Kulkarni celebrating her 2019 with with her parents,  Suhas and Surekha Kulkarni, and staff members.

This sense of community shaped and influenced Kulkarni’s later foray into public service, along with her parents’ motto of giving back. “My parents built back up a successful life here and always stressed on the idea of giving back,” she says. No matter what happened, they would always try and help people however they could, even if we didn’t have very much. Eventually, my mom started a non-profit that helped refugees and disadvantaged women and my dad ultimately became the first director of the Office of Globalization for Louisville. So I guess the idea of public service was something I had seen by example growing up.”

With a big desire to help people no matter what she did in life, Kulkarni was educated in the Jefferson County Public School System and graduated from Atherton High School. She received both her B.A. in English and her M.B.A. from the University of Louisville. “Ultimately, because of my experience, education and background, public service became the right path for me.” Interested in policy and not really looking to practice law, Kulkarni went to D.C. for law school “hoping to intern with NGOs, as DC is the heart of all that.” She received her J.D. from David A Clarke School of Law, University of D.C.

The sense of community shaped and influenced Kulkarni’s later foray into public service, along with her parents’ motto of giving back. “My parents built back up a successful life here and always stressed on the idea of giving back.”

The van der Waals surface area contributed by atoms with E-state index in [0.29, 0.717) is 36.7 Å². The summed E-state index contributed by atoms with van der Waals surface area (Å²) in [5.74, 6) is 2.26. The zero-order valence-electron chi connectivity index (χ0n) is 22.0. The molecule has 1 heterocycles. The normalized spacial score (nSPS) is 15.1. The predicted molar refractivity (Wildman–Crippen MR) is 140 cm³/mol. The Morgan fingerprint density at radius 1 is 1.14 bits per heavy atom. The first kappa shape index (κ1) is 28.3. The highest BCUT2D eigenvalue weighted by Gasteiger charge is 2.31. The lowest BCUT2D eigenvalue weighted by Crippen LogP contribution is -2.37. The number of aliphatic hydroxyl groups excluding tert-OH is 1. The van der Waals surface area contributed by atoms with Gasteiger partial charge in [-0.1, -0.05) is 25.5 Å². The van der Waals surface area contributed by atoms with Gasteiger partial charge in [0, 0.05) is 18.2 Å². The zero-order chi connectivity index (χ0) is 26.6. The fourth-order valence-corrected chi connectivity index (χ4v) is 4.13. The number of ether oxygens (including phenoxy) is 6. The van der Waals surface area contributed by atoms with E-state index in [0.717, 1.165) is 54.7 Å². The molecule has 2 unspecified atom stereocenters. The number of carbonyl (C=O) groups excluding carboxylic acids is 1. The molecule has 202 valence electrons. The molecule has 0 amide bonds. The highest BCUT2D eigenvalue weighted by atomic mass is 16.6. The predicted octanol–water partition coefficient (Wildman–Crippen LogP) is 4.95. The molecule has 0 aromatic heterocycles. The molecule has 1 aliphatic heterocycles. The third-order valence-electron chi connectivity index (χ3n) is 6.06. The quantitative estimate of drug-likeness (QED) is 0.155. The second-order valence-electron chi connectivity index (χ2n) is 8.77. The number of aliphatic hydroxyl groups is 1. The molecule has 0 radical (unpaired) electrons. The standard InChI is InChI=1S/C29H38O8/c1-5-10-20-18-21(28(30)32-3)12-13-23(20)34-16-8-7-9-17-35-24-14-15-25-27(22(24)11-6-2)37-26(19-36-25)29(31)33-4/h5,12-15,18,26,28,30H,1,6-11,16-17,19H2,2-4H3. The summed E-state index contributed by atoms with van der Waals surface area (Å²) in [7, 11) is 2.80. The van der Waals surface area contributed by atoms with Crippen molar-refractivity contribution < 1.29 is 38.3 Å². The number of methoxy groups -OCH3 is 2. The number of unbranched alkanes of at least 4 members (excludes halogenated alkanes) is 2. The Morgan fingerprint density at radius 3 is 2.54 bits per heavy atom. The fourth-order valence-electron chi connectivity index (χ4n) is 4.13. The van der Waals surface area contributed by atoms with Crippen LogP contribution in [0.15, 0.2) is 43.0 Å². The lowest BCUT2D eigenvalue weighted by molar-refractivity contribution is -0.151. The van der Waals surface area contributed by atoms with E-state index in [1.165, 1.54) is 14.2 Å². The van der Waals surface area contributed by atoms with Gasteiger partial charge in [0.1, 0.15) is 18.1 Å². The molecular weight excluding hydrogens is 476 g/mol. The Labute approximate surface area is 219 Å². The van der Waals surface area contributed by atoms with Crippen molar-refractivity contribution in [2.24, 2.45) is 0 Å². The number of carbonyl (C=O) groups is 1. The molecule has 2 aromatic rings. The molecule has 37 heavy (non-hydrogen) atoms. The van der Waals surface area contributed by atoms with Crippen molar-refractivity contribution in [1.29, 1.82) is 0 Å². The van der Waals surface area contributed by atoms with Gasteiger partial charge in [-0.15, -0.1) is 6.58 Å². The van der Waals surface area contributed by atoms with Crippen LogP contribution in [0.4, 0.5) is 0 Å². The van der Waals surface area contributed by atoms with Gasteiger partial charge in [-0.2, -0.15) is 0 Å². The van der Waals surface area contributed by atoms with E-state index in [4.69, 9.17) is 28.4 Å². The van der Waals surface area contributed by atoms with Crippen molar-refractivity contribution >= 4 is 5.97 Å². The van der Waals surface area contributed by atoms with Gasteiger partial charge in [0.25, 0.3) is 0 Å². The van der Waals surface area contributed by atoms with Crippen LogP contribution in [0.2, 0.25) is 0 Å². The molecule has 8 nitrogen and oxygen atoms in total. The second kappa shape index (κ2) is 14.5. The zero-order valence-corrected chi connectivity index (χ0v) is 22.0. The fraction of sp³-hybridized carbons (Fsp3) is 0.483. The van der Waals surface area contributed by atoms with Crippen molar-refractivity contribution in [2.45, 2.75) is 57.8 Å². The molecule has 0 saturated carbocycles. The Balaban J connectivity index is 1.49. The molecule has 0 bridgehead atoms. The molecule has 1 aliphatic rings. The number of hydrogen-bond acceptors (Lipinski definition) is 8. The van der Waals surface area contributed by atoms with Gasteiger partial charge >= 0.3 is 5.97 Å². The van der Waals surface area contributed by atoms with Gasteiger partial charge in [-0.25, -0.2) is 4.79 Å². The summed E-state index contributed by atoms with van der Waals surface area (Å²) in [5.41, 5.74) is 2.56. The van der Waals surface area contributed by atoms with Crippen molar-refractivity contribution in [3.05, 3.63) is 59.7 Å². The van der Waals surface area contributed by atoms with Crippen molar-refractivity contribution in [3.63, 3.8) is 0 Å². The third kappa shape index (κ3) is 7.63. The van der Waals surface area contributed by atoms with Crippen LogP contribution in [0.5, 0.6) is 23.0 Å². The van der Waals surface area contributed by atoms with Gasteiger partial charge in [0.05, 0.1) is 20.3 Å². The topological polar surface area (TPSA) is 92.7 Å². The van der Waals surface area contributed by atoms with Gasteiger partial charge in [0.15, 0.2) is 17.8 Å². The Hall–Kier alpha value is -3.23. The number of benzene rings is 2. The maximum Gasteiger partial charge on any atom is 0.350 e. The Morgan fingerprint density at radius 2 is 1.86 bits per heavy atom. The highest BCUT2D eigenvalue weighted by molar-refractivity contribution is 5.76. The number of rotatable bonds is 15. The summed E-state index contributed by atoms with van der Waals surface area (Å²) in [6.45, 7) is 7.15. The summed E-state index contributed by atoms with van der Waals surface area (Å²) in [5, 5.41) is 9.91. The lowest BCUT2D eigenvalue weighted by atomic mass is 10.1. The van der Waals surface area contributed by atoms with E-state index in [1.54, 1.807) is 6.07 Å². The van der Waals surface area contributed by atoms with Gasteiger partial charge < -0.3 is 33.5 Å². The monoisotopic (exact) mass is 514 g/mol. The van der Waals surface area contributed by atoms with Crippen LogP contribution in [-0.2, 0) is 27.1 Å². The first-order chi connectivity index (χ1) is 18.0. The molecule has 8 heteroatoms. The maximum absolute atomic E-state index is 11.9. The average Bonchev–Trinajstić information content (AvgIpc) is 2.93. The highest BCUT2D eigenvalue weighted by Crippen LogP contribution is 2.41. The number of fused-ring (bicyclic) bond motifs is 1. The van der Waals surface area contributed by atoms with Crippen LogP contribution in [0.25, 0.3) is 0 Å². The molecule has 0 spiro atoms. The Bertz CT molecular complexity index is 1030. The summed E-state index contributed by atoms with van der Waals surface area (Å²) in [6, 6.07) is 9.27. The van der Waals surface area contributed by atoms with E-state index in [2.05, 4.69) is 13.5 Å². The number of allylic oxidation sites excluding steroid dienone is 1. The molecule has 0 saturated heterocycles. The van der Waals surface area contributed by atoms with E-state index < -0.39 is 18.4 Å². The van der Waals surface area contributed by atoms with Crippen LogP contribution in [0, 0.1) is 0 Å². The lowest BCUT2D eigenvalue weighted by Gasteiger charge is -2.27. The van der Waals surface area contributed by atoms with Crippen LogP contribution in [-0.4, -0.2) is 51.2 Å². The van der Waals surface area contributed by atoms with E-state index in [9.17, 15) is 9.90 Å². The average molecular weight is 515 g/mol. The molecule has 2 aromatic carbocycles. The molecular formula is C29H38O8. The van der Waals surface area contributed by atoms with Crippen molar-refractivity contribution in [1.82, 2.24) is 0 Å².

Kulkarni adds, “I went to a law school that was social justice oriented and we had to do 700 hours of clinical legal work in the community. And one of those clinics I took was an

immigration clinic. Since then, I’ve been in immigration law because I saw in that field how much direct impact you can have on people. You get immediate tangible results that help a family that comes to the U.S. to achieve the American dream.

Not shy of challenges, Kulkarni faced an uphill battle while campaigning against incumbent Horlander during the Kentucky General Assembly primaries in May 2018. “It was incredibly challenging,” admits Kulkarni honestly, adding with a laugh, “I was advised by a lot of friends and those who know better to maybe pick another race and not run against a 20 year incumbent. Not because they didn’t think I could do it, but because they didn’t want me to be disheartened and never run for anything again, if I lost.”

Running from District 40 was a “gut decision” by Kulkarni who says, “I was looking around and saw this person’s (Horlander) record and saw the level of disengagement in our district and thought I can do this now. I thought that even if I lost, it would serve as a learning experience. It felt like the right time.”